It is easy to mock almost every aspect of the Extinction Rebellion protests. It can be annoying to find the streets blocked by protesters who claim “governments are doing nothing” and “businesses are doing nothing” about climate change.
But although mockery is tempting, it would also be a mistake. For it would obscure the profound conservatism of these protesters.
Their street theatre conceals a traditional outlook. They are anxious not just to recapture the first fine careless rapture of the 1960s. They want most sincerely to preserve the planet. What conservative, or Conservative, objects to such a motive?
From a political point of view, it would be madness to suppose that scornful contempt is the right reaction. Many of these protesters are young, and Conservatives are already sufficiently unpopular among the young without picking a fight about climate change.
And if one characterises the protesters as a load of hysterical, self-indulgent, grandstanding idiots, it becomes pretty much impossible at the same time to persuade anyone that Conservatives take the environment seriously.
This does not mean agreeing with every word uttered by Greta Thunberg. Nor does it mean getting into an auction about how quickly the United Kingdom can achieve zero emissions of greenhouse gases.
It simply means demonstrating that Conservatives are committed to sensible, practical policies to protect every aspect of the environment, without destroying the British economy.
As the Prime Minister pointed out yesterday evening, Margaret Thatcher took climate change seriously long before most of the Extinction Rebellion protesters were born.
She prided herself on being a scientist. Science, she knew, is the ally of environmental protection, and on 26th April 1989 she convened an all-day seminar in Downing Street on climate change.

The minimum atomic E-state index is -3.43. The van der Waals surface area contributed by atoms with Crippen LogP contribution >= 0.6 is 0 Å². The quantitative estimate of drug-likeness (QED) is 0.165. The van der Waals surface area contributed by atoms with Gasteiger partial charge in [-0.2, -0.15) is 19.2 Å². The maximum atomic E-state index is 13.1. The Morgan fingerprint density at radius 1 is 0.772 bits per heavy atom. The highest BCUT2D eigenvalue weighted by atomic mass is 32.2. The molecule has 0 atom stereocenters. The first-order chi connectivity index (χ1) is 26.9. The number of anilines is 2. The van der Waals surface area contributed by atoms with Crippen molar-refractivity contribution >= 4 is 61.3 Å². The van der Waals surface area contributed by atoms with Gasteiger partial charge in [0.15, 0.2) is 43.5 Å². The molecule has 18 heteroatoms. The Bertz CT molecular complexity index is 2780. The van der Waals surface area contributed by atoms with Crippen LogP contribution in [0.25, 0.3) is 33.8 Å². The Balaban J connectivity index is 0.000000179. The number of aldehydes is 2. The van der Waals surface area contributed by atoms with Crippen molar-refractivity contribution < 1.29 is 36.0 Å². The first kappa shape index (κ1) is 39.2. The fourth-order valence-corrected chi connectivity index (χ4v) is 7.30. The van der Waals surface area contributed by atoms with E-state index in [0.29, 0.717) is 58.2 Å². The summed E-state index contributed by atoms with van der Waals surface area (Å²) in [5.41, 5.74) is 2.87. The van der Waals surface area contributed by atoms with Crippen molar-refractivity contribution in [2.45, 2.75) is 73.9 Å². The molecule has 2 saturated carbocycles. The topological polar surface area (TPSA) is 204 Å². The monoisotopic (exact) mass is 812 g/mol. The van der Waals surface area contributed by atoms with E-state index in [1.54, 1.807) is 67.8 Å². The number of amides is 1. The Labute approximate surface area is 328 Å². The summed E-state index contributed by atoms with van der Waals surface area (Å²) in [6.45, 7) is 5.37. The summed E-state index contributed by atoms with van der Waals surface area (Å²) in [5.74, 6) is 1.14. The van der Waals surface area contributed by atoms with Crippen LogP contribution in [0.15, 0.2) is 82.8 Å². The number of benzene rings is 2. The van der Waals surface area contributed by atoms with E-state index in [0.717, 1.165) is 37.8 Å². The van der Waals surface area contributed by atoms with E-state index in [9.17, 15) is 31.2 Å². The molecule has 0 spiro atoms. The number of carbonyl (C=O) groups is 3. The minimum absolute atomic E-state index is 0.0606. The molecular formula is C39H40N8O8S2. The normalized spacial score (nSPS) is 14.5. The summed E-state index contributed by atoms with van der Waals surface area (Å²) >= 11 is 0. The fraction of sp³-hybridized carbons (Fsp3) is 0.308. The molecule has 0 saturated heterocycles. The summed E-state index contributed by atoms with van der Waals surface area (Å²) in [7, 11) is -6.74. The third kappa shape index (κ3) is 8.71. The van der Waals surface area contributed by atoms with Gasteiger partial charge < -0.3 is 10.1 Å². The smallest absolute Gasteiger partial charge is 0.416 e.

As Charles Moore relates in the final volume of his biography of her, the scientists were astonished by her ability to ‘preside as if she’d presided over science meetings all her life’, while the Cabinet ministers who were made to attend were grumpy that they had to keep quiet and listen to what the scientists had to say.
It would be surprising if, within the next few weeks, Boris Johnson were able to find a whole day he can devote to such an exercise. But he will be well aware of the need to do something like this in the fairly near future.
He has already pointed out that once Brexit has taken place, the United Kingdom can impose a ban on the live export of animals. A sovereign country has the ability to act, rather than merely to preach.
But in order to mobilise public opinion behind the rapid reduction of harmful emissions, it will be essential to show that this can be achieved without wrecking the economy.
The answer is not, as one might guess from the Extinction Rebellion protests, to start living in tents, pitched wherever these can cause maximum inconvenience.
The new technologies required to reduce emissions will come from businesses and universities which set out to find better ways of doing things.
This ought not to be a difficult argument for Conservatives to make. There is no disagreement about the objective, which is a healthy and sustainable planet.
The dispute is about how to attain that end. Is it best to take to the streets, declaring that the end is nigh? Or to work at developing and implementing practical solutions?
For a few days, taking to the streets may fill a moral need to stand up and be counted.
There was a time when the trade unions had to be taken seriously because they could bring the country to a halt. Extinction Rebellion perhaps envisages a similar role for itself.
But in the end, the politics of protest only get one so far. Bringing the country to a halt is only worth doing if it can be set going again on new and better terms. And that pragmatic task demands political leadership, which each new generation of Conservatives has to show it is better equipped than its rivals to provide.